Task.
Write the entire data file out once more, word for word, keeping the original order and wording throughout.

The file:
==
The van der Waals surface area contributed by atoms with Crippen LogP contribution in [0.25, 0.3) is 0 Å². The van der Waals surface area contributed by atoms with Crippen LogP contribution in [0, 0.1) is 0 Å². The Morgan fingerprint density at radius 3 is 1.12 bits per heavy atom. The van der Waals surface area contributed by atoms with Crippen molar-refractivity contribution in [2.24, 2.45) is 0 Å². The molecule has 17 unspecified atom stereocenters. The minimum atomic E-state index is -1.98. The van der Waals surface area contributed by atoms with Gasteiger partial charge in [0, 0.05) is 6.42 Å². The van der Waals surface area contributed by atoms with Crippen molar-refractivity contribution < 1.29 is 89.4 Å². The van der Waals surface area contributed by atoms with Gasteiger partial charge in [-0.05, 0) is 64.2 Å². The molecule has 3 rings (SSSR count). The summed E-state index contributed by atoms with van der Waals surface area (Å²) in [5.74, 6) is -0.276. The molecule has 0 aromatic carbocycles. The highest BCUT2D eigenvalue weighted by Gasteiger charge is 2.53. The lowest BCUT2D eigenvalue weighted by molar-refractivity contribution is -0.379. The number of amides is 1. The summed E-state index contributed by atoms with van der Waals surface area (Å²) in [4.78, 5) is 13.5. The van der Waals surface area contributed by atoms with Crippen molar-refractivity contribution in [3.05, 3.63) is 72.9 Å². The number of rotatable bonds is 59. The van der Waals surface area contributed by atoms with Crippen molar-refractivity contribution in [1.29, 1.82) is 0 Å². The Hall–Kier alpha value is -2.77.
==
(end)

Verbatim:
The van der Waals surface area contributed by atoms with Crippen LogP contribution in [0.25, 0.3) is 0 Å². The van der Waals surface area contributed by atoms with Crippen LogP contribution in [0, 0.1) is 0 Å². The Morgan fingerprint density at radius 3 is 1.12 bits per heavy atom. The van der Waals surface area contributed by atoms with Crippen molar-refractivity contribution in [2.24, 2.45) is 0 Å². The molecule has 17 unspecified atom stereocenters. The minimum atomic E-state index is -1.98. The van der Waals surface area contributed by atoms with Gasteiger partial charge in [0, 0.05) is 6.42 Å². The van der Waals surface area contributed by atoms with Crippen molar-refractivity contribution < 1.29 is 89.4 Å². The van der Waals surface area contributed by atoms with Gasteiger partial charge in [-0.05, 0) is 64.2 Å². The molecule has 3 rings (SSSR count). The summed E-state index contributed by atoms with van der Waals surface area (Å²) in [5.74, 6) is -0.276. The molecule has 0 aromatic carbocycles. The highest BCUT2D eigenvalue weighted by Gasteiger charge is 2.53. The lowest BCUT2D eigenvalue weighted by molar-refractivity contribution is -0.379. The number of amides is 1. The summed E-state index contributed by atoms with van der Waals surface area (Å²) in [4.78, 5) is 13.5. The van der Waals surface area contributed by atoms with Crippen molar-refractivity contribution in [3.05, 3.63) is 72.9 Å². The number of rotatable bonds is 59. The van der Waals surface area contributed by atoms with Crippen molar-refractivity contribution in [1.29, 1.82) is 0 Å². The Hall–Kier alpha value is -2.77.